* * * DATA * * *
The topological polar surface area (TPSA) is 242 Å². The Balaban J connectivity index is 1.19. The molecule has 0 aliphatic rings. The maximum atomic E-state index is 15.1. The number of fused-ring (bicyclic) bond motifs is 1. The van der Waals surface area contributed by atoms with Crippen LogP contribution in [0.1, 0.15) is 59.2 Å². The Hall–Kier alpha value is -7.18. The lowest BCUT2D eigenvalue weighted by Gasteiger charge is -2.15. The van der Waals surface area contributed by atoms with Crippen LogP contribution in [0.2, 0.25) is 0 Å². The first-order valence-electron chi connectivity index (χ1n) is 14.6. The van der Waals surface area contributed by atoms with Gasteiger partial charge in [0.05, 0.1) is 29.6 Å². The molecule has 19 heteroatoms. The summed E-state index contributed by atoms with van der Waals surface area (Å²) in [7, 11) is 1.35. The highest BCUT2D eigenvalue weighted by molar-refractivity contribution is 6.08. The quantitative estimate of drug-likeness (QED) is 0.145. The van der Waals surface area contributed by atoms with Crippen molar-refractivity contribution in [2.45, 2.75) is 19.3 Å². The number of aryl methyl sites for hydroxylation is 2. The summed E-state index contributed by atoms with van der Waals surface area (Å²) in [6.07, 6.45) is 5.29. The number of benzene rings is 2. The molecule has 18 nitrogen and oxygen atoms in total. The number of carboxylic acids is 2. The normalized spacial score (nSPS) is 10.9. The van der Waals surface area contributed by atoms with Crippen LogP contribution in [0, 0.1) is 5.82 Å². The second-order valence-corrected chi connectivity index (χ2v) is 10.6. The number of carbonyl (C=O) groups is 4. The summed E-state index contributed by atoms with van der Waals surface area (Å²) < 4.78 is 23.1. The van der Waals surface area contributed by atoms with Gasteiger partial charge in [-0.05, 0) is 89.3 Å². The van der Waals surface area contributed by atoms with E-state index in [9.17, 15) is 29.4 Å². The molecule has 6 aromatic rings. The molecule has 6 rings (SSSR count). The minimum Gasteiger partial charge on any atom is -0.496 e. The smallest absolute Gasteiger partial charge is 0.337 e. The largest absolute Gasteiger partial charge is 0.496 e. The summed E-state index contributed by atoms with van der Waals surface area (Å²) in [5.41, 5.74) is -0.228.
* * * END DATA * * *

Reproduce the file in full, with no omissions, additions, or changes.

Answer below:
The topological polar surface area (TPSA) is 242 Å². The Balaban J connectivity index is 1.19. The molecule has 0 aliphatic rings. The maximum atomic E-state index is 15.1. The number of fused-ring (bicyclic) bond motifs is 1. The van der Waals surface area contributed by atoms with Crippen LogP contribution in [0.1, 0.15) is 59.2 Å². The Hall–Kier alpha value is -7.18. The lowest BCUT2D eigenvalue weighted by Gasteiger charge is -2.15. The van der Waals surface area contributed by atoms with Crippen LogP contribution in [0.2, 0.25) is 0 Å². The first-order valence-electron chi connectivity index (χ1n) is 14.6. The van der Waals surface area contributed by atoms with Gasteiger partial charge in [0.05, 0.1) is 29.6 Å². The molecule has 19 heteroatoms. The summed E-state index contributed by atoms with van der Waals surface area (Å²) in [7, 11) is 1.35. The highest BCUT2D eigenvalue weighted by molar-refractivity contribution is 6.08. The quantitative estimate of drug-likeness (QED) is 0.145. The van der Waals surface area contributed by atoms with Crippen molar-refractivity contribution in [2.45, 2.75) is 19.3 Å². The number of aryl methyl sites for hydroxylation is 2. The summed E-state index contributed by atoms with van der Waals surface area (Å²) in [6.07, 6.45) is 5.29. The number of benzene rings is 2. The molecule has 18 nitrogen and oxygen atoms in total. The number of carboxylic acids is 2. The normalized spacial score (nSPS) is 10.9. The van der Waals surface area contributed by atoms with Crippen LogP contribution in [0, 0.1) is 5.82 Å². The second-order valence-corrected chi connectivity index (χ2v) is 10.6. The number of carbonyl (C=O) groups is 4. The summed E-state index contributed by atoms with van der Waals surface area (Å²) < 4.78 is 23.1. The van der Waals surface area contributed by atoms with Gasteiger partial charge in [-0.05, 0) is 89.3 Å². The van der Waals surface area contributed by atoms with E-state index in [9.17, 15) is 29.4 Å². The molecule has 6 aromatic rings. The molecule has 6 rings (SSSR count). The minimum Gasteiger partial charge on any atom is -0.496 e. The smallest absolute Gasteiger partial charge is 0.337 e. The largest absolute Gasteiger partial charge is 0.496 e. The summed E-state index contributed by atoms with van der Waals surface area (Å²) in [5.41, 5.74) is -0.228.